Promax protein bars are for those of us that need energy for all of our fitness and workout goals. That’s why Promax partners with our Promax Ambassadors and DOers—the everyday people living life to the max, wherever they are and whatever they’re doing. Bikers, hikers, golfers, joggers, and anyone else who takes their fitness and their nutrition seriously are all part of the Promax team.
Today we’re highlighting Promax Ambassador Holly Perkins, a fitness expert with nearly 20 years of experience under her belt. After years of working with clients, Perkins discovered that strength training might be the cure for some of the most common and confusing fitness concerns facing women. So in 2013 she started the Women’s National Strength Nation movement to empower women to find the proper tools and knowledge for strength training and conditioning.
She’s also written a book, Lift to Get Lean, in which she teaches her special approach to training the female body. Men and women have different fitness needs, and Holly’s book guides women and helps them understand the theory of strength training, as well as providing motivational tips.
Holly started using Promax protein bars when she moved to New York in the 90’s and has been an avid fan ever since.
“Protein is extremely important to aid in recovery from workouts. I need an exceptional amount of protein for a gal. I love that Promax bars have substantial protein, but they taste like a candy bar. They are perfect with my afternoon tea from India!”
That’s why we were thrilled to team up with Holly to create the bar of her dreams. The Pro Series Peanut Butter Crisp bar was designed to support your body’s workout needs and put you in the optimal state for performance and recovery, all without sacrificing any of the great taste you’ve come to expect from a Promax protein bar. We love the taste, and Holly does, too.
“This bar tastes like a treat, and performs like a beast. I cannot say enough about the brilliance of this sports performance tool. The flavor is unreal with zero aftertaste. I have a sensitive stomach and can digest this bar with ease. I rely on this bar to fuel my workouts and recovery, and, look forward to it as a “treat” every day.”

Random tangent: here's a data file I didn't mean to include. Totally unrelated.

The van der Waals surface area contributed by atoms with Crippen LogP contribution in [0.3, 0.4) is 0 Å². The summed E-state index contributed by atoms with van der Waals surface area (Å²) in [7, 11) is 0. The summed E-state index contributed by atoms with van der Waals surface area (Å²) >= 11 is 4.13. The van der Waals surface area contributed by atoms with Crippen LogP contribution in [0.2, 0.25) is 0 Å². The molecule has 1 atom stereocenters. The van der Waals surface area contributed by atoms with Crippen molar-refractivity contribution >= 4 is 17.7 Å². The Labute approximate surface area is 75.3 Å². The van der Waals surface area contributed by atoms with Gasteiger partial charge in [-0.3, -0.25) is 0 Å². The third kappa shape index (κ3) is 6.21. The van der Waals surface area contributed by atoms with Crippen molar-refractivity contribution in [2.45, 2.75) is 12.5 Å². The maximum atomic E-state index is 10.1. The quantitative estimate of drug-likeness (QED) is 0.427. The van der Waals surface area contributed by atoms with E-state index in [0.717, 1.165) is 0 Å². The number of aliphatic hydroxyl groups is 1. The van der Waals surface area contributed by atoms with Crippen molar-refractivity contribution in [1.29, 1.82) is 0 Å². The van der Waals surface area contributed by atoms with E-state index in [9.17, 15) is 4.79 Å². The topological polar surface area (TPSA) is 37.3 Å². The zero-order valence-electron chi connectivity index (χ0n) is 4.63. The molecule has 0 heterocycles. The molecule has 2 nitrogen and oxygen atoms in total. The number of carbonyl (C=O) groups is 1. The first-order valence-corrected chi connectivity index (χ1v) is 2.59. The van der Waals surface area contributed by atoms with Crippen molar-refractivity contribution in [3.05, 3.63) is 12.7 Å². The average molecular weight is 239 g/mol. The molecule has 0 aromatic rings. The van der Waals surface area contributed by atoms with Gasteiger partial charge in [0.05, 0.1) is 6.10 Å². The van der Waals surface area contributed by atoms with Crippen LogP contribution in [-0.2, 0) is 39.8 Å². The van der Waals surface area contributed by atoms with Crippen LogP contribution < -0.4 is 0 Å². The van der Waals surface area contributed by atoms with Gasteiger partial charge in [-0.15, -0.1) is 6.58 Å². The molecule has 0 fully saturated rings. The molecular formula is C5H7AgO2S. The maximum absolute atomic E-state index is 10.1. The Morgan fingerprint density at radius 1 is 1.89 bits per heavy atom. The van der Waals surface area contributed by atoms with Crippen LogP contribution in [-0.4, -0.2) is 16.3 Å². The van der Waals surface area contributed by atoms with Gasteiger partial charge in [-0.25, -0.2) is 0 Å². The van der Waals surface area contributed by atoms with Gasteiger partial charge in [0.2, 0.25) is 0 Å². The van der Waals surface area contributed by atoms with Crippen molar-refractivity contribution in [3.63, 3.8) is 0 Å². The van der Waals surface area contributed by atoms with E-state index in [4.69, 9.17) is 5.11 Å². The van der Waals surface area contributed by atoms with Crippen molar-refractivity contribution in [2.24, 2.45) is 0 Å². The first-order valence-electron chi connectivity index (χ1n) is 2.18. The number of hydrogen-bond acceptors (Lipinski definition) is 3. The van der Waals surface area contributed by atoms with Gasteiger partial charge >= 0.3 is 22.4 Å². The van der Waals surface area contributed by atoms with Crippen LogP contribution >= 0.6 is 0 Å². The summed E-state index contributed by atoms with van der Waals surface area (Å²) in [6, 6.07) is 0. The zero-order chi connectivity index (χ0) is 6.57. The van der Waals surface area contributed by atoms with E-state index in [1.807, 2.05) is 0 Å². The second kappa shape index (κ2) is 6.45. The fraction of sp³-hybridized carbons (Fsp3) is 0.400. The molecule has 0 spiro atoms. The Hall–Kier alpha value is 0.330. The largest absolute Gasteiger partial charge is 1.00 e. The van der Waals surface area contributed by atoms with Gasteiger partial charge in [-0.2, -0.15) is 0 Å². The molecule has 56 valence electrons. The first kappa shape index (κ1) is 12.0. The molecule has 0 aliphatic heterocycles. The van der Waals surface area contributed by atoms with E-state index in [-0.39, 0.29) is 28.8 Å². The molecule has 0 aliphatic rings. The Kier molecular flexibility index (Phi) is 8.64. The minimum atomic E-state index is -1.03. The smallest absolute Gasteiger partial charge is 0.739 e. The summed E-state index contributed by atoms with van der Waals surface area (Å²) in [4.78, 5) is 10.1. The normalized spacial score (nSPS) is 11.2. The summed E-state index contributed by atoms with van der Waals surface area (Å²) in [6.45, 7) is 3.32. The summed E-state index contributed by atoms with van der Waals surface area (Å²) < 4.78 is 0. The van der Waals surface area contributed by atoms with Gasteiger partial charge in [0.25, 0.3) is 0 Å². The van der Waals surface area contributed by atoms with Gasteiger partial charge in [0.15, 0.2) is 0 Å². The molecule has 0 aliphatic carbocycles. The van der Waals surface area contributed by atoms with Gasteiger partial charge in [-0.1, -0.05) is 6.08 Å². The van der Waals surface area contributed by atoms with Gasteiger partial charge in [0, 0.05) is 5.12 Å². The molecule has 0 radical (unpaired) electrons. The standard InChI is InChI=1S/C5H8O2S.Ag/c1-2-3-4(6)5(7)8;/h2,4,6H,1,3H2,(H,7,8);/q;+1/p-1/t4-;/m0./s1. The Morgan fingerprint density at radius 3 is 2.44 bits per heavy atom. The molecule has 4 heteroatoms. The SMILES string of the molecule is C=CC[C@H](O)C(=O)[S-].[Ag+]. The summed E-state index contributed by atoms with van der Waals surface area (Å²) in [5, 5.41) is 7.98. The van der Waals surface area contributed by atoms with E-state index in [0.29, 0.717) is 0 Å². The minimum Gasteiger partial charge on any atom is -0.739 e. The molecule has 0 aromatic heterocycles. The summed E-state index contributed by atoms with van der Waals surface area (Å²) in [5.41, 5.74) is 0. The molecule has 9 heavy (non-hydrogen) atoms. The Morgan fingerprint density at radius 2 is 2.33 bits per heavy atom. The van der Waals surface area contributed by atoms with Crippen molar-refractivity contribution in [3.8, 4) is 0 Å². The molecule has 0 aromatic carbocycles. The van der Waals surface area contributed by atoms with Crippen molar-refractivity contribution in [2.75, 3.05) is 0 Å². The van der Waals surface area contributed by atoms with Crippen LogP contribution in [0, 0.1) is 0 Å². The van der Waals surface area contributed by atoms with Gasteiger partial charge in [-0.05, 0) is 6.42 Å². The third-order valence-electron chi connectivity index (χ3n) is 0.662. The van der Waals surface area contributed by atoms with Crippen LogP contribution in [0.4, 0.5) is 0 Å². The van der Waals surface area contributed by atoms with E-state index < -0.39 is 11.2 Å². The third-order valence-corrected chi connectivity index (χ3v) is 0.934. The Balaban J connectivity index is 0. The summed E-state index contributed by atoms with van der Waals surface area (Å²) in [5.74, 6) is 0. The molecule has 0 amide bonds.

Holly’s bar is just one part of her mission to give women around the world access to credible information from experts on every aspect of building a proper fitness program.
Strength conditioning means you’ll need time and the right nutrition to recover quickly. With Holly’s Pro Series Peanut Butter Crisp bar, you have everything you need in the form of a great tasting protein bar.
What are some of the signs of protein deficiency?
Protein is one of the essential nutrients that our bodies need. Muscles, nails, hair, and even organs all need a certain amount of protein. The thing is, we can’t make all of the amino acids that make up protein ourselves; we have to get them from our diets. Protein can come from a variety of different sources, such as meat, fish, beans, cheese, nuts, and seeds, but wherever you get your protein from, it’s important to make sure that you’re getting enough.
If you’re doing a lot of lifting, then you’re probably already using some kind of protein supplement, but for those who aren’t supplementing their diets, how do you know if you’re getting enough protein? Here are some signs that you may want to take a look at the amount of protein in your diet.
- Feeling Weak Or Fatigued
Like we said before, protein is essential for building and repairing muscle. A deficiency can lead to your muscles shrinking over time, and that’s not just an issue for bodybuilders. Protein builds and maintains lean muscle mass, so even if you’re not looking to get jacked, not getting enough protein can become an issue.
- Hair Loss Or Breakage
Remember when we said protein was important for building and repairing tissue in your body? Well, it’s also pretty important for maintaining healthy hair. Now, some guys will go bald no matter what. It’s not fair, but it’s life. However, if your hair is falling out or becomes brittle and unhealthy, there’s a chance it could be due to poor protein intake.
Craving Sweets/Never Feeling Full
Protein helps keep your blood sugar steady, and if your glucose levels are up and down, you’ll end up looking for a quick fix in the form of something sweet. Adding more protein to your diet can help you feel full for longer, and cut down on the cravings for sugary junk food like candy.
- Feeling Foggy Or “Out Of It”
Maintaining balanced blood sugar is important for your appetite, but it’s also essential for staying focused. A steady level of carbs is required to fuel your brain, and protein helps get you that steady release of energy. That steady energy will help you maintain your focus and keep you feeling locked in on the task at hand. If your blood sugar is spiking up and down, you’ll feel short bursts of mental energy, but a foggy feeling will follow them.
Getting an adequate supply of protein is important for everyone—not just those people who seem to live at the gym. If you want to add more protein to your diet, then look no further than Promax’s great tasting protein bars. Perfect for after a workout, or when you need a healthy snack, there’s a Promax bar for everyone. Check us out today at Promax.com.
Belly fat can be the most stubborn type of fat to lose for men and women trying to get in shape. Unfortunately, it’s also some of the most dangerous fat, as it is linked to a variety of health issues, such as heart disease and cancer. Adopting a high protein diet, including protein bars and foods like lentils and almonds, can help men and women reduce belly fat and cut their risk of serious illness.
Risks of Belly Fat